Fake News Floods the Philippines

President Rodrigo Duterte of the Philippines. Credit Noel Celis/Agence France-Presse — Getty Images
President Rodrigo Duterte of the Philippines. Credit Noel Celis/Agence France-Presse — Getty Images

Yen Makabenta, a veteran journalist now at The Manila Times, wrote a prominent column last month about the American ambassador to the United Nations, Nikki Haley, who enthusiastically praised President Rodrigo Duterte of the Philippines. “The Philippines is suffocating,” Mr. Makabenta quoted the ambassador as saying. “We must give President Duterte the space to run his nation.” Ms. Haley, he reported, warned of “destructive forces” that “have calibrated their plot to ouster movements” against Mr. Duterte.

Mr. Duterte no doubt appreciated Ms. Haley’s support. The only problem: It wasn’t true. Mr. Makabenta had based his column on a fake story from a website whose web address, grammatical errors and far-fetched assertions should have made clear that it was a counterfeit of Al Jazeera.

As it has around the world, the internet in the Philippines has become a morass of fake news and conspiracy theories, harassment and bullying. This has muddied public discourse and cultivated a populist attitude toward democracy. What is true, or legal, is no longer important as long as the majority supports it. Responsibility has been discarded for partisanship.

Since well before the presidential election last year, a multitude of dubious independent news sites, counterfeits of established news outlets and blatantly partisan blogs have supported Mr. Duterte. They have featured fake endorsements from leaders like Pope Francis (“chosen by God”), Emmanuel Macron (“role model”) and Angela Merkel (“a giant”). Celebrities who have offered praise, according to fake news, include Angelina Jolie, Dwayne Johnson and Arnold Schwarzenegger (who was said to have called Mr. Duterte “a real starring fighter”). Even NASA purportedly named him “the best president in the solar system.”

The fake news isn’t always complimentary. An opposition politician was said to be “recruiting soldiers for a coup.” Vice President Leni Robredo, of the opposition Liberal Party, had supposedly met with Ban Ki-moon, the United Nations secretary general at the time, to conspire to remove the president.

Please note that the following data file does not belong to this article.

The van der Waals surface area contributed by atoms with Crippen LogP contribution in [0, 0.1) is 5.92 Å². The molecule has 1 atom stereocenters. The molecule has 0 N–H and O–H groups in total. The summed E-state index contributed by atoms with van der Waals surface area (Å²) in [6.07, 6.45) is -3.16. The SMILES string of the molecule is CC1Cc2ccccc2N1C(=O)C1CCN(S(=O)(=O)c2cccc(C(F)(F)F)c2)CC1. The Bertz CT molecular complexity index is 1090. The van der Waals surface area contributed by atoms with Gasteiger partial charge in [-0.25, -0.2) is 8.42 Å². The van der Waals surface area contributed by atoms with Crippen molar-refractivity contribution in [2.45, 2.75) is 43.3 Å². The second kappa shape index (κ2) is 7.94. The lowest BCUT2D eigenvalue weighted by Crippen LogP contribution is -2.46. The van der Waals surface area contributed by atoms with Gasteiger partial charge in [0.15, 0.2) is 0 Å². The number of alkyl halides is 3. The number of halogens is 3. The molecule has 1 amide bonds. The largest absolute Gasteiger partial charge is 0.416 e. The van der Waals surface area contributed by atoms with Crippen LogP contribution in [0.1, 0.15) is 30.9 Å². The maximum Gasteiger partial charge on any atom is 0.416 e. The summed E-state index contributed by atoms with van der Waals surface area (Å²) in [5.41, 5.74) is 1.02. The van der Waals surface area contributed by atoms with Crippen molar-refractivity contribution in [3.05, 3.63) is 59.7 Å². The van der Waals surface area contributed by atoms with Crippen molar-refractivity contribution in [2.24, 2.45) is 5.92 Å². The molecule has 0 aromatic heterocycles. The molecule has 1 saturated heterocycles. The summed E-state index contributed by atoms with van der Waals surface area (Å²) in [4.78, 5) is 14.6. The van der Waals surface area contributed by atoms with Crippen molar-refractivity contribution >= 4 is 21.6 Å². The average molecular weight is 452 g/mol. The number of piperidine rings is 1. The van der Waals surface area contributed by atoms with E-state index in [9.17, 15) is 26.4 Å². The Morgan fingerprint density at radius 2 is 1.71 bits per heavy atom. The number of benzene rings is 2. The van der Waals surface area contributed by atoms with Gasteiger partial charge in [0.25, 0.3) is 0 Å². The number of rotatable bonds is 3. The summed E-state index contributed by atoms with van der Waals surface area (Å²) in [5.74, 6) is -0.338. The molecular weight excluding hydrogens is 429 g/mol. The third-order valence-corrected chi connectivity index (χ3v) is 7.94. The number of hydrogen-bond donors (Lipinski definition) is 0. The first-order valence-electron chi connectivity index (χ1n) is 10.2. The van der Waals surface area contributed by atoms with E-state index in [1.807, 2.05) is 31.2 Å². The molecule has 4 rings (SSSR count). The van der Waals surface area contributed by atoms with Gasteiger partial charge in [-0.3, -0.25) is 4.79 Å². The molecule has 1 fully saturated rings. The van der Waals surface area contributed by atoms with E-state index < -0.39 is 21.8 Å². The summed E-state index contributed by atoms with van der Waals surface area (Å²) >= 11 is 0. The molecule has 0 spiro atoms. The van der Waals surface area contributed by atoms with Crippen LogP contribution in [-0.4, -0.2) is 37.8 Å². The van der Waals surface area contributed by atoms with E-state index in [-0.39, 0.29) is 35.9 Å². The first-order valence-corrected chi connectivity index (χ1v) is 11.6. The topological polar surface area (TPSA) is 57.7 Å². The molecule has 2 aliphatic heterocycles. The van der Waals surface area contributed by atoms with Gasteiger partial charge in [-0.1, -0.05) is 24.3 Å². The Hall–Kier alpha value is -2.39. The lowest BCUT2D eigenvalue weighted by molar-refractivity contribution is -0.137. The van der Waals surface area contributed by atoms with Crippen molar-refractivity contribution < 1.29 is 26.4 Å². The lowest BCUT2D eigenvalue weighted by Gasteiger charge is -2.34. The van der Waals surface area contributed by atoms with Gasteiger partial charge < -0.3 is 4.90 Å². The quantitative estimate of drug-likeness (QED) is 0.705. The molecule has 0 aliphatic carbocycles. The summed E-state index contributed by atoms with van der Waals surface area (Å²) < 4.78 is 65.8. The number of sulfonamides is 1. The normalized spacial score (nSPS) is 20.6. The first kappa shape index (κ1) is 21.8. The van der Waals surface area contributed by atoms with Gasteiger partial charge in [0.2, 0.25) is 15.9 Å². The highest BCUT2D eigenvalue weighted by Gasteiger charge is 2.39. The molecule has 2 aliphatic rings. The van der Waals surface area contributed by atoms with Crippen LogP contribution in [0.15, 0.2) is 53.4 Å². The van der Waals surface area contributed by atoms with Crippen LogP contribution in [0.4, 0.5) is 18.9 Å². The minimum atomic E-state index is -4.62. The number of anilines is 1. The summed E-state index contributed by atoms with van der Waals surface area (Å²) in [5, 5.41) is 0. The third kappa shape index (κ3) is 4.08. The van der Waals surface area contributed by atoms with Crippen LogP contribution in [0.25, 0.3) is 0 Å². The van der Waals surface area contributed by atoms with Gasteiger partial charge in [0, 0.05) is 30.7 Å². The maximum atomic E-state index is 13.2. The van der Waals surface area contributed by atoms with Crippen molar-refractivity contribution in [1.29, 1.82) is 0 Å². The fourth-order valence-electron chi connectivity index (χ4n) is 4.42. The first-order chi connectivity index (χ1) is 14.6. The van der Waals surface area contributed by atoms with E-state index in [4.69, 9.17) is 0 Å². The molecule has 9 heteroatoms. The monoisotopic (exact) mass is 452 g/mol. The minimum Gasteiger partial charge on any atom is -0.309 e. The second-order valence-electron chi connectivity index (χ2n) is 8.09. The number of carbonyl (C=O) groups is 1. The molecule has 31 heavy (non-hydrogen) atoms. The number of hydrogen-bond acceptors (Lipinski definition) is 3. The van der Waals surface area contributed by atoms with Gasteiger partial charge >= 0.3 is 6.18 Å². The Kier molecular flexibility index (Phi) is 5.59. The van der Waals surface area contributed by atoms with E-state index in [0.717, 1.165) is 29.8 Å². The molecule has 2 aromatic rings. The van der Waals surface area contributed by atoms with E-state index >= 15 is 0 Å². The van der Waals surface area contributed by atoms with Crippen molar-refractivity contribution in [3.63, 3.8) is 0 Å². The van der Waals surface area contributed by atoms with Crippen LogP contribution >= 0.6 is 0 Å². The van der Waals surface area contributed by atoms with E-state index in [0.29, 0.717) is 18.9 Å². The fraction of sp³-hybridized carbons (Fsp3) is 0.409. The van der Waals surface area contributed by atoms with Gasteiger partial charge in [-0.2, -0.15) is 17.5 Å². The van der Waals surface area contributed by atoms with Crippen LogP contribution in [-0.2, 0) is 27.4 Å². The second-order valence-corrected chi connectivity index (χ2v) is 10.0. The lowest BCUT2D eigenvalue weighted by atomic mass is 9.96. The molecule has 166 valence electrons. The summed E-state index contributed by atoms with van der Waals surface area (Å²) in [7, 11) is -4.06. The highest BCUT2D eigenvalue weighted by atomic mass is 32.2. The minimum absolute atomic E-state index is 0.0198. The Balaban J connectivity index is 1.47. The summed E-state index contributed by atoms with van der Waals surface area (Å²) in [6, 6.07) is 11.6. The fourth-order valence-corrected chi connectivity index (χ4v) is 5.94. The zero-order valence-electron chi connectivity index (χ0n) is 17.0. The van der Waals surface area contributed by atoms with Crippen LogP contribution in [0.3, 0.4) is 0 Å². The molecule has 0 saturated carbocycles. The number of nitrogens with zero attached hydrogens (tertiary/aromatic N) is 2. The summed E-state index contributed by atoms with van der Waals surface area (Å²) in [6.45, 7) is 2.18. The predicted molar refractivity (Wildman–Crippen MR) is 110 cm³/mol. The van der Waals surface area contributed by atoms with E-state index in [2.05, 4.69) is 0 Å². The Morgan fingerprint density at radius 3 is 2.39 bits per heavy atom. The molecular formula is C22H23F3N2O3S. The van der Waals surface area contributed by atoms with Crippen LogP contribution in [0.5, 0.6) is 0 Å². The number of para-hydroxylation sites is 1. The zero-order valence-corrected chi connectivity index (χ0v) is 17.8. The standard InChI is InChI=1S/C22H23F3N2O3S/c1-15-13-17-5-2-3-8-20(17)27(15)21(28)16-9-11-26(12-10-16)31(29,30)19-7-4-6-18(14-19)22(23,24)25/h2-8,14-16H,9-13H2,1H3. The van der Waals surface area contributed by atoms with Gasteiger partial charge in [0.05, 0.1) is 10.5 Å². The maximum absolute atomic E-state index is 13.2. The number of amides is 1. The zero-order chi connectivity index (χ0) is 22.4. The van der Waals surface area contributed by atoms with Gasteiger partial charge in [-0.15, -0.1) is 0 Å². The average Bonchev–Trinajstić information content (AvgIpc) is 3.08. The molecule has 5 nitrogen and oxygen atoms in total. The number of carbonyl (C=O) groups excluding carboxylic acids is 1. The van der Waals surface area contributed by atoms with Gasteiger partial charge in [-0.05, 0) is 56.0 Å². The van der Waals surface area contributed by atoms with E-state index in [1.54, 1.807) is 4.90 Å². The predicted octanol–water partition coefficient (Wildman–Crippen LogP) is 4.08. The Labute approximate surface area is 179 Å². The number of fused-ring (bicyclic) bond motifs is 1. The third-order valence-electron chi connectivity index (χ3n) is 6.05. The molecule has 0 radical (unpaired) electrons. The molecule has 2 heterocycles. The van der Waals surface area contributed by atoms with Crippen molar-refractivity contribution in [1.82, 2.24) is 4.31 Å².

Mr. Duterte’s opponents have at times benefited from fake news, but a disproportionate amount of it favors him. Nobody knows for sure who funds these efforts, though a study by Oxford University’s Computational Propaganda Research Project determined that the Duterte campaign paid $200,000 for as many as 500 dedicated trolls to attack dissenters and spread disinformation. (In response, Mr. Duterte called Oxford “a school for stupid people” — before admitting that he had in fact hired trolls.)

One of the most egregious employers of this tactic is an informal group that calls itself the Duterte Diehard Supporters, whose initials, not coincidentally, are the same as those for the Davao Death Squads, which killed crime suspects in Mr. Duterte’s hometown when he was mayor. These supporters spin circuitous defenses of Mr. Duterte’s administration, disseminate spurious reports and cast dissent as destabilization. The most dedicated have been rewarded with government positions or other employment with his allies.

I know well what it’s like to be targeted by this propaganda machine. My opposition to the president’s violent rhetoric and his disdain for democratic checks and balances has earned me attacks and threats. Usually Duterte Diehard Supporters will seize on one of my columns or Facebook posts, engaging in ad hominem assaults on their pages that they tacitly encourage their followers to continue onto mine. It has come to the point that I check every morning to see if something I wrote has prompted more abuse. (You can imagine what this essay will elicit.)